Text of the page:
by CIO Executive Council

Attention CIOs: Here’s how to bond with the CFO

Oct 28, 2015
Business IT Alignment CIO Financial Services Industry

IT project success hinges on financial support from the CFO, so learn the lingo and stay in close touch

CIOs should strive to forge good relationships with their companies’ CFOs. Three CIOs who have had some success in that endeavor say IT leaders should aim to be collaborative and meet regularly with the CFO. But financial executives are among the busiest people in any organization, so it’s important to learn something about what they do and keep conversations at a high level.

Sam Chesterman, IPG Mediabrands: Understand the language and the role

I know the CFO is one of the busier people in the company, so during our weekly one-to-one meeting, I try to focus the discussion on a punch list of the 10 things that are critically important to move the business forward. We also communicate frequently via text–usually on specific issues and project updates. I don’t bother him with decisions about projects that cost $5,000 to $10,000, but I do consult with him on initiatives requiring investments of more than $100,000.

Be sure to find out what the CFO does. Signing off on Sarbanes-Oxley compliance, overseeing all the financial functions and managing finance personnel are typical responsibilities, but CFOs wear a number of hats. Given the global nature of our business, our CFO has his finger on the pulse of everything–including new client pitches, the quarterly forecast and developments at the parent organization.

Having a baseline understanding of what the CFO does helps me when we discuss particular situations in which I need resources. For example, I’m familiar with the quarterly reforecasting process that he manages, and I understand how he might take the forecast into account if I present him with a request for a resource or capital–a bigger piece of hardware, for example. If it isn’t a smart time to spend money, the CFO lets me know.

Ed Brandman, KKR: Keep it high-level but be prepared to drill down

To build a great relationship with the CFO, it’s critical to speak his language by understanding the financials and using relevant terms like capital expenses, accruals, depreciation, G&A [general and administrative expenses] and so on. I also understand how what I’m doing contributes to the company. When I go to the CFO with a budget request, I only present initiatives in terms that make sense to him. If the project doesn’t generate revenue, save money or protect the firm in terms of reducing risk, I don’t present the story.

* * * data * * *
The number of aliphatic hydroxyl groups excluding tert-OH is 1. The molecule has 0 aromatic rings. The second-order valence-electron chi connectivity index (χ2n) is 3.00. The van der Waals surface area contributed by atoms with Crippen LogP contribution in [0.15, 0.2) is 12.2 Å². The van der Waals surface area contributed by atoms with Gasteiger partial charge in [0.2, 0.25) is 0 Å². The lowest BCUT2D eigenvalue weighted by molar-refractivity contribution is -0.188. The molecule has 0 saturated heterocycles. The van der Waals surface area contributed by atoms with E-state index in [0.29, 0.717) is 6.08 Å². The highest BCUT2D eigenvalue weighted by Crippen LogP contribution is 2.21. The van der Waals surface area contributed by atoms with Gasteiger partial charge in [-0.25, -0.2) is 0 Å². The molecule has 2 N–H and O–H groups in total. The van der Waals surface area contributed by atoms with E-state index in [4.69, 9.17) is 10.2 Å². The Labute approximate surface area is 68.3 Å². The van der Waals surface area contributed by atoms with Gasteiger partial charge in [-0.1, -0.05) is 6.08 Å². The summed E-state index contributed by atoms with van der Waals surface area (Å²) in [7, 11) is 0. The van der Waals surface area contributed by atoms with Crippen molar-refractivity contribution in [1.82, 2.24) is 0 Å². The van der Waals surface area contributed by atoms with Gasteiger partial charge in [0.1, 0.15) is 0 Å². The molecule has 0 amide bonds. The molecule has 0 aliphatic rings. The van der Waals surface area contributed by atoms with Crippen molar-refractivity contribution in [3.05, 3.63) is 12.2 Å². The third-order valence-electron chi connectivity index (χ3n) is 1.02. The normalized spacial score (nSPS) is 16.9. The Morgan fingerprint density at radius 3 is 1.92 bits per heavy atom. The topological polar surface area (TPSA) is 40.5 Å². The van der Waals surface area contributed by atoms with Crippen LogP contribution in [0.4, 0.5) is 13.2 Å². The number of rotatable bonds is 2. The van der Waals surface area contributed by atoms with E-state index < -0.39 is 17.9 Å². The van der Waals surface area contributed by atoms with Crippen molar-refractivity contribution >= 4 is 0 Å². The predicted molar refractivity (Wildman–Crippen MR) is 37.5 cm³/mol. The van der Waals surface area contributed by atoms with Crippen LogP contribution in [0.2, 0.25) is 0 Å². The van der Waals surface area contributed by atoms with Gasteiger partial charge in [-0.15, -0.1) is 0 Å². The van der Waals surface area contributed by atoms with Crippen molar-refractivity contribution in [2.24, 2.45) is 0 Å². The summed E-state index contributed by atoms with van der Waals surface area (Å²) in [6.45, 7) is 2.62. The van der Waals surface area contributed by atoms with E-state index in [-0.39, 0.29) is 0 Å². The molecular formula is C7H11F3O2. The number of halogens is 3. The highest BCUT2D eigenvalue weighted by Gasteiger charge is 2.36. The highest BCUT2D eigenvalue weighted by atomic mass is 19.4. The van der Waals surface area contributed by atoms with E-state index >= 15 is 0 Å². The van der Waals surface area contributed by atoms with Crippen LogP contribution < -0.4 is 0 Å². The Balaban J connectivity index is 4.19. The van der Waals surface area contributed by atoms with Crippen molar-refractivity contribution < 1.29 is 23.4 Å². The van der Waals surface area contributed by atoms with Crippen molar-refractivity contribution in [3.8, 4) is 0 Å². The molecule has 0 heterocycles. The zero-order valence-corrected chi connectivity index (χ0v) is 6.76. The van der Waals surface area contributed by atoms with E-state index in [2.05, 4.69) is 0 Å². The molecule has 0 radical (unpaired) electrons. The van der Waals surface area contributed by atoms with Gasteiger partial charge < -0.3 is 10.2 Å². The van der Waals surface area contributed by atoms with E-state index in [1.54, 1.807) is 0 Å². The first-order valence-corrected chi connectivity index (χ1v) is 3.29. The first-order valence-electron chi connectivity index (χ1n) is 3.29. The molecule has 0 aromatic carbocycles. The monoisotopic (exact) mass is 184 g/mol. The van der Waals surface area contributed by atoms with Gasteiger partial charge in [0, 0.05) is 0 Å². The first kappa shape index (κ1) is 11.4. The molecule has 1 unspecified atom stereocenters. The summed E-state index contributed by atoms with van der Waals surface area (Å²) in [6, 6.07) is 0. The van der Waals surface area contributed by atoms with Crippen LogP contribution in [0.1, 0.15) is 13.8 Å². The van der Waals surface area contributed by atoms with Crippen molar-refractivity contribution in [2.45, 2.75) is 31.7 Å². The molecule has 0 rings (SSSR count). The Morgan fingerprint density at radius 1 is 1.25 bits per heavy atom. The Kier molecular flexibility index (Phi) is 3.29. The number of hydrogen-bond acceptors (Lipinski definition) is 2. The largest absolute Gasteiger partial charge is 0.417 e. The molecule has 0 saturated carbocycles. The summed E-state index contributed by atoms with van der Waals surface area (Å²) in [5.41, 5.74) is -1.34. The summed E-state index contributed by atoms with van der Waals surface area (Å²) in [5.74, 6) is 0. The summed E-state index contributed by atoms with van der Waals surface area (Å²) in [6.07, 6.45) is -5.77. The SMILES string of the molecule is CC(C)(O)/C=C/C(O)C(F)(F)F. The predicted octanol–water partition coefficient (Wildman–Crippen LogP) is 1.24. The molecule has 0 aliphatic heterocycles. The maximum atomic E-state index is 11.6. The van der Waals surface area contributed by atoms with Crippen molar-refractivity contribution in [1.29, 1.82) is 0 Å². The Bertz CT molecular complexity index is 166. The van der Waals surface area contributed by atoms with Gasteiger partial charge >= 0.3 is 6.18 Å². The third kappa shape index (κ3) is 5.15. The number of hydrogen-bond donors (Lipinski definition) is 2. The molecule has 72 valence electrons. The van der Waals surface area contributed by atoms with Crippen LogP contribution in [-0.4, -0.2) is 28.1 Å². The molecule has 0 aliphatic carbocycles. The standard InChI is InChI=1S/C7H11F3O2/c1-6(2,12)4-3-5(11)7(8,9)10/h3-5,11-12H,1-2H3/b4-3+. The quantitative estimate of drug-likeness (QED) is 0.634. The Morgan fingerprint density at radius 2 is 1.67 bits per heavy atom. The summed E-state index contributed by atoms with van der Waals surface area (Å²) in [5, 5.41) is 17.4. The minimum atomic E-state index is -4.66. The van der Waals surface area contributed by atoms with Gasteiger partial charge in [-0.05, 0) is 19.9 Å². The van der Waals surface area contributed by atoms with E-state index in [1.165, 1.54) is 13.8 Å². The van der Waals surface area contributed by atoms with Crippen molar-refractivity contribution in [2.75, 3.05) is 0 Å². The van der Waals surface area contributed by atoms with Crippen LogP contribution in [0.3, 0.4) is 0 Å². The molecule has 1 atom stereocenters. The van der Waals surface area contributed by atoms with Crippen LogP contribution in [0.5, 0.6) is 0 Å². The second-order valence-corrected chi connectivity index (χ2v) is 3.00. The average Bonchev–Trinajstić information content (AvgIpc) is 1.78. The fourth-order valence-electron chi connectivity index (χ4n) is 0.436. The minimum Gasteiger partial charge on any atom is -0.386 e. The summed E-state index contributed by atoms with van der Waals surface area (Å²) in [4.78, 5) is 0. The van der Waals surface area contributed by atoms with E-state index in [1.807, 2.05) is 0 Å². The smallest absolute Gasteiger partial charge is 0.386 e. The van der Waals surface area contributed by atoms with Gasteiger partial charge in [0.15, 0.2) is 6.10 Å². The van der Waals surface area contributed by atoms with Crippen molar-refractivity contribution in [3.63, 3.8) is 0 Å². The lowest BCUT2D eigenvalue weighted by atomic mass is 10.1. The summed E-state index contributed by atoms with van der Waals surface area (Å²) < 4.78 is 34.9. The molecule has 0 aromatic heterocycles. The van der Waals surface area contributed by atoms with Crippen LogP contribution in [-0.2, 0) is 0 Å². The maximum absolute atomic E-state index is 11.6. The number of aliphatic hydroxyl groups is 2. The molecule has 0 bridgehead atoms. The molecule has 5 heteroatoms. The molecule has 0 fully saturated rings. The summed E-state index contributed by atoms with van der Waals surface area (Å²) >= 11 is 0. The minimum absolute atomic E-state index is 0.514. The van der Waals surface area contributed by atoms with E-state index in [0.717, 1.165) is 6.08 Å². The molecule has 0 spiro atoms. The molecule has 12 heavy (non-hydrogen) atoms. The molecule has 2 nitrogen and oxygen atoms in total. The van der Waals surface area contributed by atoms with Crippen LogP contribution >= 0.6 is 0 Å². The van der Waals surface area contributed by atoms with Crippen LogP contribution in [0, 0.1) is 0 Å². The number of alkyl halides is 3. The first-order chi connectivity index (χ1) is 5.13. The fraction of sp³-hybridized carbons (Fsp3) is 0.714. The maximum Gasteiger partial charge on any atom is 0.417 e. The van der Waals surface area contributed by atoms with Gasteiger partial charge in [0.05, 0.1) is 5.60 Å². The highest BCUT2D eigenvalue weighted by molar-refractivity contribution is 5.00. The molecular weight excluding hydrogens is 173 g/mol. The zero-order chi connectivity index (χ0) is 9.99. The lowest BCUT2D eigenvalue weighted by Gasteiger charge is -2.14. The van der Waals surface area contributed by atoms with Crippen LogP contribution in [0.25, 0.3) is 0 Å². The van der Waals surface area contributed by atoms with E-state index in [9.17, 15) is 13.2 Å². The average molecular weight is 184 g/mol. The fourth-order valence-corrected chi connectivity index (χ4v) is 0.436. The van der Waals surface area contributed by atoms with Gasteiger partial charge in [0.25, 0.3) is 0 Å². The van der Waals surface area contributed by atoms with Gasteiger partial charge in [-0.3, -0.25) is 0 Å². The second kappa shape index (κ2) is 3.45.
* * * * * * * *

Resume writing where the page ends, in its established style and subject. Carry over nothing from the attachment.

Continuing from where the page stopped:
While I aim to keep conversations with the CFO at a high level, I am always insanely well prepared with details he might ask about. I never want to be in the position of saying I have to get back to him with information. When proposing a project for a specific business, I also make sure I’ve already gotten executive buy-in, so I can refer the CFO directly to the business leader if he asks.

It’s also critically important to build a relationship between the CFO’s entire team and my own. Establishing deep bonds between the teams–with the controllers, the tax group, the accounts receivable department and others–builds confidence.

Matt Ode, Thrifty White Drug Stores: Meet often; be collaborative

I had the option of reporting to the CEO or the CFO. I chose the CFO, who is more tech-savvy; it was a better fit for the organization.

An open line of communication is critical. We have a weekly standing meeting so I can keep him informed about various IT projects, new opportunities that have popped up from different lines of the business and so forth. These discussions build trust and understanding for the different things we’re doing in our department.

I’ve also learned to be flexible. Every company goes through a budgeting process to determine expenses for the year, but new needs may arise. You need to be able to go back and give the CFO accurate timelines and costs for projects to address those new opportunities. This is where transparency helps.

Lastly, be sure you understand the business objectives and can clearly explain where IT needs to spend the money to achieve them. There are often many ways to solve a problem, so I present multiple solutions if possible. I provide options–including the costs and associated risks. We examine the options together to make the best collective decision for my department and the company.